Likewise, in Israel, the government already has the power to access private phone records of individuals suspected of being infected with the virus while authorities in South Korea have the right to send text messages to the public informing of the whereabouts of anyone thought to be a COVID-19 carrier. Unfortunately, through the fear of a pandemic, individual privacy rights have been sacrificed for the supposed collective good – and those rights show little sign of returning. 

The growing power of governments 

The problems with surveillance and privacy don’t just stop there. In the UK, the Coronavirus Bill was rushed through parliament allowing police and immigration officers the right to detain anyone they suspect of carrying COVID-19 until they’ve been tested. Governments in Israel and Hungary both instituted the right to pass laws without interference from the courts. In the US, the Department of Justice has requested the right to suspend courts in emergency circumstances, thereby essentially creating the nightmare scenario where a defendant could be jailed without a proper trial. 

Countries around the world have rushed through new legislature to supposedly help contain the virus – but these same laws will likely last long after COVID-19 has passed. As a prescient report by the American Civil Liberties Union stated back in 2008 when detailing what the likely government response to a pandemic might be, these new laws effectively create the situation where “People, rather than the disease, become the enemy.”

Our reliance on technology 

From video-calling to binge-watching shows, our reliance on technology has exploded through 2020. With TV and film production virtually ground to a halt through the first half of the year – and sports, live music and theatres also all canceled in the early stages of the pandemic – people had little choice but to turn to streaming services and box sets for their entertainment. Again, these are habits that we will likely be slow to break. 

Although sport is slowly starting to return, it’s also quite hard to imagine a time when we’ll see packed stadiums – or any kind of mass gathering. Of course, that may just be a question of time, but people may remain wary of huge gatherings.  

The very real possibility of vaccines being imposed

Most democratic governments have stressed repeatedly that the vaccine will not be forced on people and that it will only be taken voluntarily. However, it doesn’t take much to envisage a scenario where businesses might start insisting on proof of vaccination before allowing people access or use of their services. For example, if leaders were to suggest that a company found to be actively helping the spread of the virus could be fined, the specter of businesses vetting customers with proof of vaccination could become very real.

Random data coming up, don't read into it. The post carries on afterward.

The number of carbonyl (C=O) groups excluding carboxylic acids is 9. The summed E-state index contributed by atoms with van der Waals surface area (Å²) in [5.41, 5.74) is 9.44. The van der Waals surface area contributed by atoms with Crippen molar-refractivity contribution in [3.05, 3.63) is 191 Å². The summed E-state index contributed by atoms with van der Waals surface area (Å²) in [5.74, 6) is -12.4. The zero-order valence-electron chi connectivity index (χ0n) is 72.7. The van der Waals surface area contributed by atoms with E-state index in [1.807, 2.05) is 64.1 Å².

Also, while not confirmed, it doesn’t seem that far-fetched to imagine a time when airline companies might insist on travelers showing proof of vaccination before boarding a flight, for example. Extending that idea, might we even see a day when pubs or restaurants bar access to those not already vaccinated? As with so many other areas of COVID-19, it’s an ever-changing situation, but nothing seems that implausible or unlikely anymore.   

Changed political systems 

While most of the changes caused by coronavirus have been bad, there are glimmers of hope that it might also give us a chance to rethink the previous status quo and reinvent how the world works. The virus helped highlight just how broken our political systems were and how little states and governments actually did to look after their populations. 

Through lockdown, governments had no option other than to flex their collective muscle and step in for the good of their people – regardless of wealth or position. In countries around the world, the ruling powers have had to work for the collective benefit of all, offering unprecedented levels of support in the form of furlough payments for those unable to work. It could be argued that this finally showed what states can actually accomplish when they put their minds to it – and all in record time. 

An opportunity for change

Moving forward, there are increasing calls to use the virus as a platform for positivity and good – to transform a previously selfish, capitalist world into one that takes greater care of its people and works for the benefit of everyone, rather than just the few. 

If these vaccines do prove to be a success, perhaps it might also offer increased incentive to look at many of the world’s other diseases and put a similar effort into finding treatments. Certainly, the three vaccines currently tabled as being most likely to work have been developed in record time – which gives an intriguing insight into just how much can be done when companies and the state work together to solve problems.

As Albert Einstein once said, “In the middle of every difficulty lies opportunity” and a more optimistic view of life after COVID-19 is that it might give us the chance to reset – to reinvent and reimagine how life could be. Of course, that will largely rely on the integrity and honesty of our rulers but after such a trying and testing time, it perhaps doesn’t do any harm to think of a more positive future. 

One thing is absolutely beyond question – the world after coronavirus will never quite be the same again. What we do with the lessons learned through this time is up to us all.